I’ve been accumulating Esterbrook nibs since discovering them early last year. There’s some I’ve never used and I want to remedy that this year. After spending some time debating which nib to use I decided to just start with the lowest number and work my way up. So I’ll begin with the Esterbrook #1314 Flexible Stub.
The Esterbrook #1314 is one of the least common nibs making it it the second most expensive Esterbrook nib. Since it had the word “flexible” in the name, and flex nibs are lost on me I wasn’t actively looking for one. When browsing eBay I cam across a lot of nibs, which included two 1314s and a couple other nibs I didn’t have. I ended up winning the auction for less than $6 per nib. This also gave me a chance to compare two similar nibs – did age affect them differently?
The 1314 is a “Dura-Crome” nib which means the steel was rolled over to form the nib and there’s no tipping material. Esterbrook stubs are also what’s referred to as left-oblique or left-footed oblique nibs. I’ve seen this nib described as being for “social use and manuscript writing“.
For swappable nibs, and because I can have multiple nibs with the same grind I use my own inventory numbers. In the this article along with the writing samples and pictures you’ll see the number E005 and E006 referenced. This is just my assigned number to keep them straight and doesn’t mean anything beyond that.
To my untrained eye the nibs look nearly alike. The E006 nib seems a little rougher on the bottom of the nib where the steel is rolled over. This might be the roughness I’m having with the nib since holding it at a higher angle results in it being smoother.
Flex writing is a skill I don’t have, even in a small dose so I’m not a good tester of flex. But this is a steel nib and while pressing down does spread the tines and vary line width it takes a lot of pressure. I would get fatigued pretty quickly. The rougher E006 nib also catches more on the paper when I apply pressure to flex.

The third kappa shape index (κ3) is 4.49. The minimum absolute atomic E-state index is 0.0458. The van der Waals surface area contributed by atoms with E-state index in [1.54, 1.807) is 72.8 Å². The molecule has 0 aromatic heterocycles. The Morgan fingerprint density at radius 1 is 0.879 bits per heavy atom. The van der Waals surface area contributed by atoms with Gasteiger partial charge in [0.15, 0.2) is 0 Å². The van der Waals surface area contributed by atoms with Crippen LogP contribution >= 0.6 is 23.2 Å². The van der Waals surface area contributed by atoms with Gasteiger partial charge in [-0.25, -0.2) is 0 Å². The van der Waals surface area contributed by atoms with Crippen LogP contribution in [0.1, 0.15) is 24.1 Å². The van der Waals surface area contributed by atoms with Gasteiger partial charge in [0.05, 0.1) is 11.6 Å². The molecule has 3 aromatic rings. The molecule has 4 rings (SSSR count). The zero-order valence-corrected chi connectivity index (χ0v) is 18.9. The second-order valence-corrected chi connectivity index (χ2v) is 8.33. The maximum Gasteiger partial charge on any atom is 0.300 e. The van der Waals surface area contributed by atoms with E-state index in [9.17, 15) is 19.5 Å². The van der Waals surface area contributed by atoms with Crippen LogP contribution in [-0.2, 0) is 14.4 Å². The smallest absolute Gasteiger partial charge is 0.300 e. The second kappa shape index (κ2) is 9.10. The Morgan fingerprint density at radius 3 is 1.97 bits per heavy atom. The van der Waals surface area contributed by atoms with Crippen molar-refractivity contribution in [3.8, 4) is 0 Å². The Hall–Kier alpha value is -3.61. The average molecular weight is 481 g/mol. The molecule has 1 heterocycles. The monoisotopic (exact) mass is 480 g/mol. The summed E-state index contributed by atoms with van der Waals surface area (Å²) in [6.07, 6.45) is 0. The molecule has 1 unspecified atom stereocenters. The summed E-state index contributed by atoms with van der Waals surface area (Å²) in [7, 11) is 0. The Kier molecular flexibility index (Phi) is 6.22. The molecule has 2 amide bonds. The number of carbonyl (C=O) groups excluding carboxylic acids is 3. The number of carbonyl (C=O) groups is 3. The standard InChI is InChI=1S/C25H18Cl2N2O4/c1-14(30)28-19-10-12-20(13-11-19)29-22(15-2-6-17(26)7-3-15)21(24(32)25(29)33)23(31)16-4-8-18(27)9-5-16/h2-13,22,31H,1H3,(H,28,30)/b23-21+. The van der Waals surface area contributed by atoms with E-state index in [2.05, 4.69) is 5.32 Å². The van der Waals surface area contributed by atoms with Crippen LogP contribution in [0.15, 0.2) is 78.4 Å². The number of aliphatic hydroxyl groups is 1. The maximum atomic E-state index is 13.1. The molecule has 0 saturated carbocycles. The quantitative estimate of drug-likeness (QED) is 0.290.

The E005 nib came with the box and if I remember right was billed as “NOS” and it looks like it it could be. The other nib also appears in good condition without any staining but looks a little more worn on the threads,
Using the same ink in both pens would have provided a good comparison, but would have been boring. So I picked two different Iroshizuku inks.
The E005 nib was pretty forgiving when used on courser paper, including some cotton fiber paper. At least when used as a standard stub, not attempting any flex. This nib was fun to use as a plain old stub, without trying any flex writing. It’s a wider nib that I’m used to so it’s not something I’d use for something like note taking at work or other places where I usually write fast and small. I can see myself using it with a brighter ink, such as the Yu-yake for more casual writing.
The E006 nib was more problematic on rougher paper and I didn’t even attempt trying it on the cotton fiber paper. If this specific nib was my only copy I probably wouldn’t use it that mush. Only when I was using a nice smooth paper and when I was willing to write slower. That smooth paper and slow writing wouldn’t be for flex, it would be to avoid biting into the paper when used as a regular stub. I typically use a light touch but this nib likes and even lighter touch than is typical for me.
It’s not that the E006 nib was terrible. If it’s all I had I might blame my inexperience and write slower, since slower writing tends to keep me more focused and concentrating on using the nib consistently. But it’s also more fatiguing. Having the better performing nib let’s me know it’s not me, it’s the nib,
Double-click to get full size photo. Paper is a Maruman Septcouleur wire bound notebook which is a smooth paper.
Photos are with the pen inked up.